This is Part 2 of a series of articles I will post this month. Part 1 is here.
My first day back in Florida is mostly a blur. I flew to the Pensacola airport, where my brother met me. It was an hour’s drive to the town where my parents and siblings live. Our conversation on the drive, and later at the restaurant where we had lunch was probably the best preparation for seeing my father’s current condition one could have. My brother mentioned that my dad was concerned there was something wrong with his computer. He’d been so concerned about it one night that week that my mom finally called my brother at 2 or 3 in the morning to talk about it. Bro drove over to their house to see if he could find the problem, but there was nothing obvious. Being there and working on the computer was enough to calm my dad for the night, at least.
The change in my dad was stark. Physically, he didn’t seem all that different. He still had the taut, stringy musculature of a long distance runner. Though the line from tautness to gauntness had been crossed, it wasn’t obvious through his khakis and t-shirt. The thick, fine salt and pepper hair had gone pure white. The stark change was in his alertness, his finely honed sense of humor, his wit, and his facile use of language. When he talked, there were long pauses as he struggled to find the right words. Sometimes, his attention wandered before the words were found. Other times he was visibly upset, fighting against the brain fog, determined to communicate, to be there.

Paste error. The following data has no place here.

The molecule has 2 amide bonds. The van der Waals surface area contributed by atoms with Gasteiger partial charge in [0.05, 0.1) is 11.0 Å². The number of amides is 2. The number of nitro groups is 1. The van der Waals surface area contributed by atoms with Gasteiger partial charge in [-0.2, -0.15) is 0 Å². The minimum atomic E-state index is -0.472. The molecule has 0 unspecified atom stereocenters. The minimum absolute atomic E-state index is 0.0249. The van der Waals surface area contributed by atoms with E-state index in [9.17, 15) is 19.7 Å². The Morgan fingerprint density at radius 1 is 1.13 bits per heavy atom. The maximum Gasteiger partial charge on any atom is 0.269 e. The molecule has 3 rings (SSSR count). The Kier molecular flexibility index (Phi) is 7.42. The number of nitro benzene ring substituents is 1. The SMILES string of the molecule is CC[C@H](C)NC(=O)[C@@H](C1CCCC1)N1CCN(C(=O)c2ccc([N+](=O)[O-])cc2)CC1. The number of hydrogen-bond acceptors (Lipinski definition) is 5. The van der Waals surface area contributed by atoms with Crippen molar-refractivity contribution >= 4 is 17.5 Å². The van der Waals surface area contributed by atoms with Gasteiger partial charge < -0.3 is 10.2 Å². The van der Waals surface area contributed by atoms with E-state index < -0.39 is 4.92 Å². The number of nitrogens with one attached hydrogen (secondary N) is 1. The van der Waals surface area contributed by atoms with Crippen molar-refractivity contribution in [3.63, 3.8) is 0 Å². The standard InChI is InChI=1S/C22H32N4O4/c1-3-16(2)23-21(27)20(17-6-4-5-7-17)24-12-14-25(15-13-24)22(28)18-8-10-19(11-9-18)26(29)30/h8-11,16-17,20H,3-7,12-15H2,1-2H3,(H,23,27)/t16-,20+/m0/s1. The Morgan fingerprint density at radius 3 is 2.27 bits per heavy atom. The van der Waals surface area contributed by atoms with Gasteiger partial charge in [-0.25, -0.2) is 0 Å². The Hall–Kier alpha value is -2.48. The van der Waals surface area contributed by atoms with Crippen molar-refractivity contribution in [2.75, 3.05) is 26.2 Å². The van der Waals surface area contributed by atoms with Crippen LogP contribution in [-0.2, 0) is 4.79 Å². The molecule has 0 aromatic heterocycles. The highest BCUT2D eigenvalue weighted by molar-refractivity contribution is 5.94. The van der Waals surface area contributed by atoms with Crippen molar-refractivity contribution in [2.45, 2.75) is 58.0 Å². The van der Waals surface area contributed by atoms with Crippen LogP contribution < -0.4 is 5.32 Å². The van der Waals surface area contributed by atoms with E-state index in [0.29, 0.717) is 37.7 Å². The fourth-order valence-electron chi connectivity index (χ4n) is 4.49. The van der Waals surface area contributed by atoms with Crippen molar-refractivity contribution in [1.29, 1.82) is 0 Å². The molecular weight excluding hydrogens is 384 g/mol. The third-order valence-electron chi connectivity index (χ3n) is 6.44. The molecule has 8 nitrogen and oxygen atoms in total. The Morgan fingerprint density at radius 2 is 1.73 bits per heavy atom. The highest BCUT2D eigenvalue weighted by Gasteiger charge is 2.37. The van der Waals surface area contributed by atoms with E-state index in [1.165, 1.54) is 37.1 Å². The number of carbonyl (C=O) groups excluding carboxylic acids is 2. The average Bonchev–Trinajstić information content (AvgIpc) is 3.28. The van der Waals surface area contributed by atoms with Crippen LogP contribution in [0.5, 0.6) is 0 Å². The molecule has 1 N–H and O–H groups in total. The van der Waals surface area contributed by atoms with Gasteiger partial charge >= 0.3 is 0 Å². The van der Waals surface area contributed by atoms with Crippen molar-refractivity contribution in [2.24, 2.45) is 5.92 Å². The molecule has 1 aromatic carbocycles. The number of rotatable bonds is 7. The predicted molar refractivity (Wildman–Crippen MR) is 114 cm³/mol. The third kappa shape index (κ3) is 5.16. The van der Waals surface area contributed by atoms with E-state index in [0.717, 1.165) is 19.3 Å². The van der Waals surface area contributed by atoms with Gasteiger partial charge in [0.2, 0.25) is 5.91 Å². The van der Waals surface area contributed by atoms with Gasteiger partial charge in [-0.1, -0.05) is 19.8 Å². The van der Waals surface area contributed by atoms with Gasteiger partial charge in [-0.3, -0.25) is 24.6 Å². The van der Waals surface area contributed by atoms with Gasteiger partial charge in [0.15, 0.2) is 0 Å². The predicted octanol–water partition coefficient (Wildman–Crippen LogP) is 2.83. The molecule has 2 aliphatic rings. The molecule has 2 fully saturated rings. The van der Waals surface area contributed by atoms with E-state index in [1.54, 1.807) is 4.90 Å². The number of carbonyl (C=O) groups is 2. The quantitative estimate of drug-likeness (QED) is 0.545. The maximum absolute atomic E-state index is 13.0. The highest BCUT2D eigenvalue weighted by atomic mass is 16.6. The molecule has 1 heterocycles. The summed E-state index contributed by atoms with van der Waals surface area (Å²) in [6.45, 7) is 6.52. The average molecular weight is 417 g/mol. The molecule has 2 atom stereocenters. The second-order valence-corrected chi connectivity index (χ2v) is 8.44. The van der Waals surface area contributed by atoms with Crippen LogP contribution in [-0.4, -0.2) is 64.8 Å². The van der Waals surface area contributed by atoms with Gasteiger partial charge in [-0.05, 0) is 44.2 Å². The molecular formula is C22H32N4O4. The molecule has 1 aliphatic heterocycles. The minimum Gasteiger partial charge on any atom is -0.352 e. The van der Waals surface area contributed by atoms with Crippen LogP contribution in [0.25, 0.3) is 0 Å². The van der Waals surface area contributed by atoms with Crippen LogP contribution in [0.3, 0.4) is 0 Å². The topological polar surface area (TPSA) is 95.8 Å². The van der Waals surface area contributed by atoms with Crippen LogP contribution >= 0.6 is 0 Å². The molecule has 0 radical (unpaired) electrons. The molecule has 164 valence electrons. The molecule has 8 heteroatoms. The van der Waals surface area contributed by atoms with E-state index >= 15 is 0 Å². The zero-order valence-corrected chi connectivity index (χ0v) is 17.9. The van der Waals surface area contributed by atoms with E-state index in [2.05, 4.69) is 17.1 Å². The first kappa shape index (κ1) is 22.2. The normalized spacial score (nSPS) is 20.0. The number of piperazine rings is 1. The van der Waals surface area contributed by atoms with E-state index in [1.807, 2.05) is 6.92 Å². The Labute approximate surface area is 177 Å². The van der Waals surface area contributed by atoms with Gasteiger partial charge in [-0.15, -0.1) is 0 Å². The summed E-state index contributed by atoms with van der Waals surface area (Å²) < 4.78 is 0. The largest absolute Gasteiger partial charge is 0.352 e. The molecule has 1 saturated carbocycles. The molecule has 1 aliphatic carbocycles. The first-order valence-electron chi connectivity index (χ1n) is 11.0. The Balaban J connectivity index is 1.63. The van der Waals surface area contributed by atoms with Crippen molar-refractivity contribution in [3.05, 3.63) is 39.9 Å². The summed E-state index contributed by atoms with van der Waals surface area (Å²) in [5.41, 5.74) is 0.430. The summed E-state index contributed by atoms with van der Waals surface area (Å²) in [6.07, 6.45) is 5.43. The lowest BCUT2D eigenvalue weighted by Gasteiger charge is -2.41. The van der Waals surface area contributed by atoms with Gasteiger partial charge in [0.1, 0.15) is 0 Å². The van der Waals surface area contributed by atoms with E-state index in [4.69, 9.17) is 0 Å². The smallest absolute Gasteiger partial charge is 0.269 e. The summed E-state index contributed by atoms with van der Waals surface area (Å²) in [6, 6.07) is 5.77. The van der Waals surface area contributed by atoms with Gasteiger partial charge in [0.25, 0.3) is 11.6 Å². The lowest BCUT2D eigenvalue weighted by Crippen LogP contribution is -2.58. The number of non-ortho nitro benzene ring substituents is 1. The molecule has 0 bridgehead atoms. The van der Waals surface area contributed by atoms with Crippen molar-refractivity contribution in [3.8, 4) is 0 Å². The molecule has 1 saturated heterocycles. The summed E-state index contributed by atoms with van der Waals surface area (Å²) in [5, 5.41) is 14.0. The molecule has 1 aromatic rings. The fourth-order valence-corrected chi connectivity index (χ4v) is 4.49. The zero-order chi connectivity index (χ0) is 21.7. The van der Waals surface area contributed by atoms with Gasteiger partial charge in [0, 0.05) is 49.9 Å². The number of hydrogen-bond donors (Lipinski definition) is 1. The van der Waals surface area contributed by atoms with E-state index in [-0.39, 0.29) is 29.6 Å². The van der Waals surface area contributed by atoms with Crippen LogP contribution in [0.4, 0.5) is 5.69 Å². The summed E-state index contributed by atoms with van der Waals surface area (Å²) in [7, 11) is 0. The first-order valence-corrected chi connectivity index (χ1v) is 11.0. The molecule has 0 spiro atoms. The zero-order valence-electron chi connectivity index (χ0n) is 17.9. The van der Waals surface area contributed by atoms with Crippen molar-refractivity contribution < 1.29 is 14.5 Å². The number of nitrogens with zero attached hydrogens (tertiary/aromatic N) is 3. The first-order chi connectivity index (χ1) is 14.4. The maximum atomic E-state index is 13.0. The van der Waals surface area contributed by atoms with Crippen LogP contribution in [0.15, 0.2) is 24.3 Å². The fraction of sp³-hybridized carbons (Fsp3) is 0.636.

My mom was playing hostess as has always been her wont when I visit, but I could hear fear and grief in the subtleties of her tone, as well as seeing the constant turning of gears in her mind as she juggled my father’s medication schedule, coaxed him into eating a little more, and briefed me about the last few months, all while projecting Southern hospitality and charm.
It was a tense day.
After dinner (a dinner of which I have no memory), my dad decided to tackle the subject of his computer woes with the family “expert”. I’m on the software side and always have been. When called upon to fix an ailing machine, I always worry it will be beyond my expertise.
The machine booted up fine. I asked him which application was being troublesome.
I was pretty sure what I’d find, and I was right. No viruses, but a grandkid had installed Steam and downloaded some games. The appearance in Chrome had been “teen-ified”. Black background, dark grey lettering, and nearly invisible menus. It took about 2 minutes to fix.
But, that wasn’t the main problem. My dad said he needed to get online to look at a test result on his doctor’s website. Well, he didn’t precisely say that. He struggled mightily to find technical terms that had once fallen so easily from his tongue. By trade, he was a rocket scientist. No, really. He was a rocket scientist before he retired.
I asked him how he navigated to his doctor’s site, and he couldn’t explain it. So, I searched Chrome history. I checked Firefox and IE history, too, just in case. I looked through his recent emails.
He tried to explain what precisely he was looking for. I had a fuzzy picture from his description. It sounded like he was describing a mathematical model, and that he’d realized there was an error in the model. He needed to fix it or get his doctor to fix it, because he was on the wrong medications. The treatment protocols were wrong.
From the moment I’d started looking for a link to his doctor’s website, I’d been pretty sure I was dealing with a figment of his imagination. On the one hand, I wanted to treat him seriously. He was my dad. he was an adult and he deserved all due respect and consideration, regardless of whether he was hallucinating, or whether there was some kernel of fact and reality in what he was trying to tell me. On the other hand, I wanted to help him back to reality and help him stop worrying about this model or whatever it was.